In this week’s Reverse Focus podcast, Shannon Hicks discusses interest rates may rise but not as soon as some would expect, as the Federal Reserve is winding down purchasing of bonds in its effort toward economic stimulus. The bank could begin reducing its pace of ongoing bonds purchases as soon as this year, according to Chairman Ben Benanke, however, the change is contingent upon meeting certain economic thresholds and conditions.
Reverse mortgages can be used as an insurance policy of sorts under the Home Equity Conversion Mortgage Saver program, according to financial planning expert Harold Evenksy, who sees reverse mortgages as risk management or insurance against a volatile market.
Also discussed, the new language of non-recourse is here for counselors and lenders of reverse mortgages. The Department of Housing and Urban Development (HUD) is updating its handbook to say that reverse mortgages are non-recourse, meaning that a borrower, his or her heirs, or estate will only be responsible for repaying 95% of home’s appraised value rather than the loan balance, if that balance is greater than the home’s worth at the time of the sale.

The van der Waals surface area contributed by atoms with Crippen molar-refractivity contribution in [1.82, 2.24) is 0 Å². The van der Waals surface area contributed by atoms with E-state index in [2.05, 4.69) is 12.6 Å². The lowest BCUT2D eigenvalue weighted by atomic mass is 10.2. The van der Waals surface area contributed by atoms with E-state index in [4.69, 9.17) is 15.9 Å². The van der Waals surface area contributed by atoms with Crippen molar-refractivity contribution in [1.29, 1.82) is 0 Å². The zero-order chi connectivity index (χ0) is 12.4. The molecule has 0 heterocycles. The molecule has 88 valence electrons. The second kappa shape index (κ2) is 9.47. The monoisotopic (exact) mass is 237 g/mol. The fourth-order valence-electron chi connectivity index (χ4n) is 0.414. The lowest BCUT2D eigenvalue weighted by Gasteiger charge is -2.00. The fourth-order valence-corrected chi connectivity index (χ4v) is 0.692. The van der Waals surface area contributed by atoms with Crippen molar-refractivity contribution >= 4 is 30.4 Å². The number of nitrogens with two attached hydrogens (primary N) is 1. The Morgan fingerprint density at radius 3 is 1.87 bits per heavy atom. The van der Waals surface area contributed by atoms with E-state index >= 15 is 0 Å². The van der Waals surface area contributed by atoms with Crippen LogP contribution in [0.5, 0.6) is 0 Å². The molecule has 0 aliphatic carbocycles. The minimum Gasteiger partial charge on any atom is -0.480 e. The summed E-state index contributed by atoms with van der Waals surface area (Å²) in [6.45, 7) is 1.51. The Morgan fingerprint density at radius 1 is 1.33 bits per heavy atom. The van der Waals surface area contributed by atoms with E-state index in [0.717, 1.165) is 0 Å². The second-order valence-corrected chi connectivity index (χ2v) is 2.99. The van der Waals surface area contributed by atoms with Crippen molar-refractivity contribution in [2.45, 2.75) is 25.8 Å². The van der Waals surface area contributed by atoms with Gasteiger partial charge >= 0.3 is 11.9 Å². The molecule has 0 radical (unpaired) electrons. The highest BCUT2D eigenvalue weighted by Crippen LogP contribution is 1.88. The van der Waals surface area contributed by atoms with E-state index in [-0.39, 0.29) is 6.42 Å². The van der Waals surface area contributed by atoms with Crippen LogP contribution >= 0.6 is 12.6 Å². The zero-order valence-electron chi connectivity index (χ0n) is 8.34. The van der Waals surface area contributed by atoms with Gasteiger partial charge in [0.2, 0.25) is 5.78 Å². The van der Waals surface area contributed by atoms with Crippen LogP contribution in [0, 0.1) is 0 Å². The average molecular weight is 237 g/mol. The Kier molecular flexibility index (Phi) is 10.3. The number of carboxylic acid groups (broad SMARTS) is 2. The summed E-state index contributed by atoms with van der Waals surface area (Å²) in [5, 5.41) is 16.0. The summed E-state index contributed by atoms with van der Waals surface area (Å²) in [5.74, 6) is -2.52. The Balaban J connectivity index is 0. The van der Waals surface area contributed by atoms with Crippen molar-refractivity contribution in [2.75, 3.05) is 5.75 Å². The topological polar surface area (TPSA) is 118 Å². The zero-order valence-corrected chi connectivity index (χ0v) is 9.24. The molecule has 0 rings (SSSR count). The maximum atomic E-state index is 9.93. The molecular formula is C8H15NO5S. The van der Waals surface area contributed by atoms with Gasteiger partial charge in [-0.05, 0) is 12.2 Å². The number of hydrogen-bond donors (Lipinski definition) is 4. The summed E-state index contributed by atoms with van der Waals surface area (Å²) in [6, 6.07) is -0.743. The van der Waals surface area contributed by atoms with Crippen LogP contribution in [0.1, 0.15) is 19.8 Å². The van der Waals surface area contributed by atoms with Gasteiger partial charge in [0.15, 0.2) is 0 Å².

Lastly, Rrecent data from HUD shows reverse mortgage applications for April and May are well-below their pre-April 1 levels, following the moratorium on the Standard fixed-rate product. Some are speculating if this is a downturn or the start of a new trend, considering the product shift to 95% being adjustable rate mortgages.
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- Why interest rates may rise
- Reverse mortgages as an insurance policy
- The new language of non-recourse
- Reverse mortgage apps signaling a temporary downturn, or a new trend?
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Editor’s Note: These posts are sponsored by Reverse Focus.